In one of the most rollicking and enjoyable classic rock memoirs of recent years, Chris O'Dell offers scores of interesting first-hand experiences with a who's who of icons, as well as her own keen observations on their personalities even hardcore fans will find fresh. But just who, you might ask, is Chris O'Dell? The lithesome blonde was nothing short of a rock and roll Zelig. A chance L.A. encounter with Beatles PR guru Derek Taylor in 1968 led to a job at Apple Corps during the waning days of the Beatles. From there, it was a dizzying 15-plus year ride that found her on Apple rooftop during the Beatles' final concert... working for the Stones during the Exile on Main Street era and doing a drug run for Keith Richards (on a plane to Houston, no less!)... helping run the circus that was Bob Dylan's Rolling Thunder Revue... and much more on tours with Crosby, Stills, Nash & Young, Santana, Fleetwood Mac and Linda Ronstadt. During all of this, O'Dell formed a deep and lasting friendship with Pattie Boyd, meaning she spent a lot of time confiding in, partying among, and living with her and husbands George Harrison (who wrote the song "Miss O'Dell" for her) and Eric Clapton, putting her in the epicenter of that well-documented, substance- and spiritual-fueled romantic turbulence.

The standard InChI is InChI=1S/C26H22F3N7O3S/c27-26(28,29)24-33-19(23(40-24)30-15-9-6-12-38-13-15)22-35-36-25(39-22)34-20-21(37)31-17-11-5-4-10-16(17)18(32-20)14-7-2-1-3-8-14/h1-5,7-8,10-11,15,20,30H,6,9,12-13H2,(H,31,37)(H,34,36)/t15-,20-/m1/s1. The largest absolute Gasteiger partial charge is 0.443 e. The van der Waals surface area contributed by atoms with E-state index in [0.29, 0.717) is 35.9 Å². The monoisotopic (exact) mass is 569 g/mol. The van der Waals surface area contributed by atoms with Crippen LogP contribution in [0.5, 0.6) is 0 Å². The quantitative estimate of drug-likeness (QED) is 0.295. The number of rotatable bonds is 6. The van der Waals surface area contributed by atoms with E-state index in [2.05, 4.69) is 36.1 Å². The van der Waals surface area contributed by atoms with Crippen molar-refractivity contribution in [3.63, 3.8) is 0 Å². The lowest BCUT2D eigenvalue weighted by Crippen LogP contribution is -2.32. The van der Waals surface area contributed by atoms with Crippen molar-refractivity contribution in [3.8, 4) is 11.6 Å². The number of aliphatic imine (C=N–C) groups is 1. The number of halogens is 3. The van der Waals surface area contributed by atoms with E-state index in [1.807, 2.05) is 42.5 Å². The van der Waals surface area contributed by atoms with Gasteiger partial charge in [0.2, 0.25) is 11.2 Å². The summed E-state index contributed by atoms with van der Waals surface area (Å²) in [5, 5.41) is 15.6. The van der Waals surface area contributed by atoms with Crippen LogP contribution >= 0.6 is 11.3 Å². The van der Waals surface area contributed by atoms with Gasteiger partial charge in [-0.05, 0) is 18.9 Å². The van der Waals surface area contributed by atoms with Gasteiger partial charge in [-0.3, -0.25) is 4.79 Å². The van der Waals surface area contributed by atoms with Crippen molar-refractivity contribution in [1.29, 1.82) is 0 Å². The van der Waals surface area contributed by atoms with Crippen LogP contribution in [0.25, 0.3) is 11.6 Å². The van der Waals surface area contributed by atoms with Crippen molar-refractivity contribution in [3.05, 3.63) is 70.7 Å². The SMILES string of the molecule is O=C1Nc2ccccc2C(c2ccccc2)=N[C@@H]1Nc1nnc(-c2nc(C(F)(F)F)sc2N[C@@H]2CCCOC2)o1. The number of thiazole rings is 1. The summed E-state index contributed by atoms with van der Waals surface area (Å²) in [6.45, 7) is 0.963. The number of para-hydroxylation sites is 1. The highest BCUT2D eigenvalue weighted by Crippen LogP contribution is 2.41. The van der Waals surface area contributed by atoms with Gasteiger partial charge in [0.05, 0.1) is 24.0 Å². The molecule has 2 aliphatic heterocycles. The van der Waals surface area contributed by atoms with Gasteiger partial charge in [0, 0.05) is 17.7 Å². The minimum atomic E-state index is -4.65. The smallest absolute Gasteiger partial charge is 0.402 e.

And while she does 'fess up to bedding a bevy of big names - if only sometimes for a one-night stand (Bob Dylan, Mick Jagger, Ringo Starr and Leon Russell, who wrote "Pisces Apple Lady" and "Hummingbird" for her), don't mistakenly file this book under Groupie Lit. In most cases, O'Dell was either working for or a genuine friend of musicians and not just a Band Aid.
The bottom line is that, despite her own bottoming out with drugs and alcohol, Chris O'Dell has led a life that would many classic rock fans of either gender give up a decade of their own for. Well-written, interesting, and full of great stories and surprises, Miss O'Dell is worth bringing home to bed - even if only in the literary sense.
Touchstone Books, 416 pp., $26.
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